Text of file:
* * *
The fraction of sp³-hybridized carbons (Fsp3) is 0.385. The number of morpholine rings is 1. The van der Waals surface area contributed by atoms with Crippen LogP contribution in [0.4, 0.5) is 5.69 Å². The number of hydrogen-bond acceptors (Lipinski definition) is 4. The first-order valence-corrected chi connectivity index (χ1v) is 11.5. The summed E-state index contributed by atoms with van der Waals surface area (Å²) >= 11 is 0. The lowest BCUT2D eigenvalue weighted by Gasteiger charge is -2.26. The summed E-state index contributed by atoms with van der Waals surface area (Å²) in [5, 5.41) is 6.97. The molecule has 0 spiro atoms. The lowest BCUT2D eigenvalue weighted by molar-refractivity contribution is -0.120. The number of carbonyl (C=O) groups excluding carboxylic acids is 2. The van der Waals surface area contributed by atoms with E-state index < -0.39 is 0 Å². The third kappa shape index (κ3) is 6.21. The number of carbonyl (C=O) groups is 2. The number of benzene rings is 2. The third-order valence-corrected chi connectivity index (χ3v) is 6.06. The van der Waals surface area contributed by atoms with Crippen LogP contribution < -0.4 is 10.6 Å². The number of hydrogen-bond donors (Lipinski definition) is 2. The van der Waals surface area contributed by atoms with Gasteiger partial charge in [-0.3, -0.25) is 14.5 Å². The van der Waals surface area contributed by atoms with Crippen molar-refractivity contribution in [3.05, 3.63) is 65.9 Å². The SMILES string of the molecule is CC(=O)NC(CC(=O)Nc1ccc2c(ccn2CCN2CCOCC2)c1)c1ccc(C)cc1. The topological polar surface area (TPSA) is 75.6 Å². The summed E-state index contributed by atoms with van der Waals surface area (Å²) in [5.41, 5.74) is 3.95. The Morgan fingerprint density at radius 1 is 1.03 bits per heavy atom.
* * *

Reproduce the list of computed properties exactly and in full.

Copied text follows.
The fraction of sp³-hybridized carbons (Fsp3) is 0.385. The number of morpholine rings is 1. The van der Waals surface area contributed by atoms with Crippen LogP contribution in [0.4, 0.5) is 5.69 Å². The number of hydrogen-bond acceptors (Lipinski definition) is 4. The first-order valence-corrected chi connectivity index (χ1v) is 11.5. The summed E-state index contributed by atoms with van der Waals surface area (Å²) >= 11 is 0. The lowest BCUT2D eigenvalue weighted by Gasteiger charge is -2.26. The summed E-state index contributed by atoms with van der Waals surface area (Å²) in [5, 5.41) is 6.97. The molecule has 0 spiro atoms. The lowest BCUT2D eigenvalue weighted by molar-refractivity contribution is -0.120. The number of carbonyl (C=O) groups excluding carboxylic acids is 2. The van der Waals surface area contributed by atoms with E-state index < -0.39 is 0 Å². The third kappa shape index (κ3) is 6.21. The number of carbonyl (C=O) groups is 2. The number of benzene rings is 2. The third-order valence-corrected chi connectivity index (χ3v) is 6.06. The van der Waals surface area contributed by atoms with Crippen LogP contribution < -0.4 is 10.6 Å². The number of hydrogen-bond donors (Lipinski definition) is 2. The van der Waals surface area contributed by atoms with Gasteiger partial charge in [-0.3, -0.25) is 14.5 Å². The van der Waals surface area contributed by atoms with Crippen molar-refractivity contribution in [3.05, 3.63) is 65.9 Å². The SMILES string of the molecule is CC(=O)NC(CC(=O)Nc1ccc2c(ccn2CCN2CCOCC2)c1)c1ccc(C)cc1. The topological polar surface area (TPSA) is 75.6 Å². The summed E-state index contributed by atoms with van der Waals surface area (Å²) in [5.41, 5.74) is 3.95. The Morgan fingerprint density at radius 1 is 1.03 bits per heavy atom.